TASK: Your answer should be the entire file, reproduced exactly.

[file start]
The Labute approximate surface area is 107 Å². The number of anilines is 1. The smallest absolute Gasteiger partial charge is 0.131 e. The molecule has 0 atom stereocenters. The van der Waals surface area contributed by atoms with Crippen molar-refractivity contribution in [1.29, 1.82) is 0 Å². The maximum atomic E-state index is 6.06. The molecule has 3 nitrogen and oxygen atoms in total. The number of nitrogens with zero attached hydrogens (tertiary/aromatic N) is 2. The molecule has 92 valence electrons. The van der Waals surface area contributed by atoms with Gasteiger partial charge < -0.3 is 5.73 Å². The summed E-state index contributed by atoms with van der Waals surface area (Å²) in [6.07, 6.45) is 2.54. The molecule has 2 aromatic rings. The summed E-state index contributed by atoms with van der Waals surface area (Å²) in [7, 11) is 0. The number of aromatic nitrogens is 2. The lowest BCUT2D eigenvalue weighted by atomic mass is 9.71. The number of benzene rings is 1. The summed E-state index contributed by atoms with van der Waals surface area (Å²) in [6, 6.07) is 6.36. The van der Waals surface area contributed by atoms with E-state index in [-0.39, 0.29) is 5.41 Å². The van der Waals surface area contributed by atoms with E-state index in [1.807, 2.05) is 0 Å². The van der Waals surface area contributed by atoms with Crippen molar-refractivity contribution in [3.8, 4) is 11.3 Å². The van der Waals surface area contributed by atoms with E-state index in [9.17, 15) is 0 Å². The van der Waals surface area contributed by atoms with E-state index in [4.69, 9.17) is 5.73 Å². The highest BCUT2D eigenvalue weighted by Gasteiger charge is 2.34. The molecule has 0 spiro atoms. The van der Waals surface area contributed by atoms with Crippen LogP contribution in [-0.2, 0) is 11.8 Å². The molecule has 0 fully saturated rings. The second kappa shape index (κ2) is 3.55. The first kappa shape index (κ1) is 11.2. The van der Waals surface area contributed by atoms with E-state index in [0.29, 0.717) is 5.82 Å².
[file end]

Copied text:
The Labute approximate surface area is 107 Å². The number of anilines is 1. The smallest absolute Gasteiger partial charge is 0.131 e. The molecule has 0 atom stereocenters. The van der Waals surface area contributed by atoms with Crippen molar-refractivity contribution in [1.29, 1.82) is 0 Å². The maximum atomic E-state index is 6.06. The molecule has 3 nitrogen and oxygen atoms in total. The number of nitrogens with zero attached hydrogens (tertiary/aromatic N) is 2. The molecule has 92 valence electrons. The van der Waals surface area contributed by atoms with Gasteiger partial charge < -0.3 is 5.73 Å². The summed E-state index contributed by atoms with van der Waals surface area (Å²) in [6.07, 6.45) is 2.54. The molecule has 2 aromatic rings. The summed E-state index contributed by atoms with van der Waals surface area (Å²) in [7, 11) is 0. The number of aromatic nitrogens is 2. The lowest BCUT2D eigenvalue weighted by atomic mass is 9.71. The number of benzene rings is 1. The summed E-state index contributed by atoms with van der Waals surface area (Å²) in [6, 6.07) is 6.36. The van der Waals surface area contributed by atoms with E-state index in [-0.39, 0.29) is 5.41 Å². The van der Waals surface area contributed by atoms with E-state index in [1.807, 2.05) is 0 Å². The van der Waals surface area contributed by atoms with Crippen molar-refractivity contribution in [3.8, 4) is 11.3 Å². The van der Waals surface area contributed by atoms with E-state index in [9.17, 15) is 0 Å². The van der Waals surface area contributed by atoms with E-state index in [4.69, 9.17) is 5.73 Å². The highest BCUT2D eigenvalue weighted by Gasteiger charge is 2.34. The molecule has 0 spiro atoms. The van der Waals surface area contributed by atoms with Crippen LogP contribution in [-0.2, 0) is 11.8 Å². The molecule has 0 fully saturated rings. The second kappa shape index (κ2) is 3.55. The first kappa shape index (κ1) is 11.2. The van der Waals surface area contributed by atoms with E-state index in [0.29, 0.717) is 5.82 Å².